When I had said this the crowd of spirits withdrew from about me, and I noticed that those whose thought was actually of three Gods looked towards hell; while those whose thought was of one God, in whom is a Divine trinity, and that this trinity is in the Lord God the Saviour, looked towards heaven; and these beheld the sun of heaven, in which Jehovah in His Human dwells.
TCR 136. Third Memorable Relation:-
I saw at a distance five gymnasia, each one surrounded by a light from heaven. A purple light, such as there is in the clouds in the morning before sunrise on earth, surrounded the first; a yellowish light, like that in the east after sunrise, surrounded the second; a bright light, like that of noonday in the world, surrounded the third; and a moderate light, like daylight when it begins to be tempered by the shades of evening, surrounded the fourth. The fifth stood in the actual shade of evening. Gymnasia in the spiritual world are halls where the learned assemble and discuss various arcana that are serviceable to their knowledge, intelligence, and wisdom.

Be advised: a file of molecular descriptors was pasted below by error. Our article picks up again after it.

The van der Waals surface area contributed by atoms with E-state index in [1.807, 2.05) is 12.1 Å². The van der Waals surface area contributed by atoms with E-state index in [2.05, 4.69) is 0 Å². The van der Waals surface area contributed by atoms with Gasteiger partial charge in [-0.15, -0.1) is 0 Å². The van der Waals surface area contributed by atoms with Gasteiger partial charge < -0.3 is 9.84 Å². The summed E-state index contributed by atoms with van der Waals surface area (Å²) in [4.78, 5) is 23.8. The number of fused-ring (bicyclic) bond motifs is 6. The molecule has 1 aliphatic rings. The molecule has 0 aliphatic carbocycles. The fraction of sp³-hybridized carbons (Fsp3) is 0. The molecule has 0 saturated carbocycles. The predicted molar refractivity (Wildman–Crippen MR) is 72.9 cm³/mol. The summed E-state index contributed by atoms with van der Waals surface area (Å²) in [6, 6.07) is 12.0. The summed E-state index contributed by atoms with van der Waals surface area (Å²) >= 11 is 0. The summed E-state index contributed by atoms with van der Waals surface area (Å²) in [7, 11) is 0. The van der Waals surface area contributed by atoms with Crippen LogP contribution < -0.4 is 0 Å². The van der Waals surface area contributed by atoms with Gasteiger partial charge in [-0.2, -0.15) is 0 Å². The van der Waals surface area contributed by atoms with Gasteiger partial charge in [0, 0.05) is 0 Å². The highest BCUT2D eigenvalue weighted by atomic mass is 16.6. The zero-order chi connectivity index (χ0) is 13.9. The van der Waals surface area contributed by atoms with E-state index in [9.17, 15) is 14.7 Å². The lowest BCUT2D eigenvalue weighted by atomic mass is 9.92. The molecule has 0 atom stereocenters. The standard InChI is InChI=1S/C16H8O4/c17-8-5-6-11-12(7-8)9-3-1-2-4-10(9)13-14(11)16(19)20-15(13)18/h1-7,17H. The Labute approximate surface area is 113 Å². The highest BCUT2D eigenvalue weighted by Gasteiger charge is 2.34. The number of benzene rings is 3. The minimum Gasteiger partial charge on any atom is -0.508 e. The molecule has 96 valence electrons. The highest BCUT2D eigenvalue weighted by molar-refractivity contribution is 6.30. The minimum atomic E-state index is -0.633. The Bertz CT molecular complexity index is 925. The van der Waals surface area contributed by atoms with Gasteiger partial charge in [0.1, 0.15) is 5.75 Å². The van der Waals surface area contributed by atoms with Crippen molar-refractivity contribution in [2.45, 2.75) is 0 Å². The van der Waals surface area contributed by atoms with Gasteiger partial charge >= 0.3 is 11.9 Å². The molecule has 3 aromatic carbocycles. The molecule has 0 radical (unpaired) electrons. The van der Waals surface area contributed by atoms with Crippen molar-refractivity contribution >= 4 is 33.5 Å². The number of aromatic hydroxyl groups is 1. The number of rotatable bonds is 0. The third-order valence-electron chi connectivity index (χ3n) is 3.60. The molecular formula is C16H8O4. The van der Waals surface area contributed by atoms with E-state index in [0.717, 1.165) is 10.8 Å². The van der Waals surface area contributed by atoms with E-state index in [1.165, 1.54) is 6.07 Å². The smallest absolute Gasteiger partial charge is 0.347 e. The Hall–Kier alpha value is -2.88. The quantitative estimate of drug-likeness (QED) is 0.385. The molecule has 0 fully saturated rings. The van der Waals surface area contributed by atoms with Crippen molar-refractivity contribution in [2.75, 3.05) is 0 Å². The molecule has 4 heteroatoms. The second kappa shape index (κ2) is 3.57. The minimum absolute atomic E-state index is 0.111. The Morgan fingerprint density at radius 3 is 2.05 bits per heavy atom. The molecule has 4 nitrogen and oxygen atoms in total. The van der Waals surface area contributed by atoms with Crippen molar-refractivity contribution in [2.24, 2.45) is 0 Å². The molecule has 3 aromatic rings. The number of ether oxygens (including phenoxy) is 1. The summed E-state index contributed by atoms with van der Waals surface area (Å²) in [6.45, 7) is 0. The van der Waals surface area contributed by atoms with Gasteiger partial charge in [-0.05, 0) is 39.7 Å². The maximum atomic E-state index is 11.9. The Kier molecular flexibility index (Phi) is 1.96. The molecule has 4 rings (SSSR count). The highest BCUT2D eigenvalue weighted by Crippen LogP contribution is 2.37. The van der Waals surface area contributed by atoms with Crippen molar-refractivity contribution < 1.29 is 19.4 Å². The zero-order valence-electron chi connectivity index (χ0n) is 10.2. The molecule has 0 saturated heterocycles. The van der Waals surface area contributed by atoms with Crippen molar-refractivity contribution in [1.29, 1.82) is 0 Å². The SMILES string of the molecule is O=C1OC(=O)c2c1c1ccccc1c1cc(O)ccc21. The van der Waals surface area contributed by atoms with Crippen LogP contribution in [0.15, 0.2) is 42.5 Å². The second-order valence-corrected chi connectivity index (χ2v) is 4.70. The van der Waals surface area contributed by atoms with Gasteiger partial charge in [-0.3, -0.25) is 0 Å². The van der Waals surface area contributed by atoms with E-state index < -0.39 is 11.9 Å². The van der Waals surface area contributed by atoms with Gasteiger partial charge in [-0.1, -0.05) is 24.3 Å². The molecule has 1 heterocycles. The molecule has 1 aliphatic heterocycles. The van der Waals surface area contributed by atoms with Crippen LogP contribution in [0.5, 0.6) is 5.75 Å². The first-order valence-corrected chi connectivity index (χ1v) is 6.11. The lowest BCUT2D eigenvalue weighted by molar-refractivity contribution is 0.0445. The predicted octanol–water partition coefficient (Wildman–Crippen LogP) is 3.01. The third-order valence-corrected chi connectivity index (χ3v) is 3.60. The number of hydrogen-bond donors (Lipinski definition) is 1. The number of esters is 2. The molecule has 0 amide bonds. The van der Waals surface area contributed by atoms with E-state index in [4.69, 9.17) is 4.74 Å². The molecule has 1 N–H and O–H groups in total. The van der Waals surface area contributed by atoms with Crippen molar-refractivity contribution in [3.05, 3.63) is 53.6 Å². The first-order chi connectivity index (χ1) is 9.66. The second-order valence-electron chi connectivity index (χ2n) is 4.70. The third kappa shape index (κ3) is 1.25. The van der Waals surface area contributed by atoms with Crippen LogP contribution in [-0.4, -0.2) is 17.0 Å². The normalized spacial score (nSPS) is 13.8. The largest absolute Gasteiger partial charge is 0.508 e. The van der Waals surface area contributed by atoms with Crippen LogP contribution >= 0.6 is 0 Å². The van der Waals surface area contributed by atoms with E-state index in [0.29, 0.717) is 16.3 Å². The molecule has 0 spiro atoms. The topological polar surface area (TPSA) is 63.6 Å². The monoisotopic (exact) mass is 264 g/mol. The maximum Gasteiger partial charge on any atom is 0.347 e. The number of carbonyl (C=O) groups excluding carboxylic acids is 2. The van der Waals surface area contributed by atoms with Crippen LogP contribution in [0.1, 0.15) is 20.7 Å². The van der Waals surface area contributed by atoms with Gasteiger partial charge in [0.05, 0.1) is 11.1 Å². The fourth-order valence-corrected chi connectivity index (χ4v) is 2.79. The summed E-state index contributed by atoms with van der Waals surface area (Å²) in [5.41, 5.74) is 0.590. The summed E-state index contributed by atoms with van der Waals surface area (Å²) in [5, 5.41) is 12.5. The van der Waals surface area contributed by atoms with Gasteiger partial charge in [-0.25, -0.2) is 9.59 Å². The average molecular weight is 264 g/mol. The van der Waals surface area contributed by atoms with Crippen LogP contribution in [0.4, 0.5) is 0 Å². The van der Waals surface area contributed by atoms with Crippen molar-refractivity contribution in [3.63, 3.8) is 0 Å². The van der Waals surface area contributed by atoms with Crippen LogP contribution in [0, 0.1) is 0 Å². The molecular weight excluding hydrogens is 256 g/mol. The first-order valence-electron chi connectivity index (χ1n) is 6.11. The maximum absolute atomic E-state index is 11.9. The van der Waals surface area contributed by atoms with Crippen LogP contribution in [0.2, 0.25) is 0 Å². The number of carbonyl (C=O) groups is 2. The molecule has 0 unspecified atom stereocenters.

Seeing these gymnasia I felt a strong desire to visit one of them, and went in spirit to the one that was surrounded by the moderate light; and entering I saw an assembly of the learned, who were discussing with one another what is involved in the statement that the Lord was taken up to heaven and sits at the right hand of God (Mark 16:19).
 The greater part of the assembly said that this should be understood in accordance with the very words, that the Son does so sit beside the Father; and it was asked why He did so.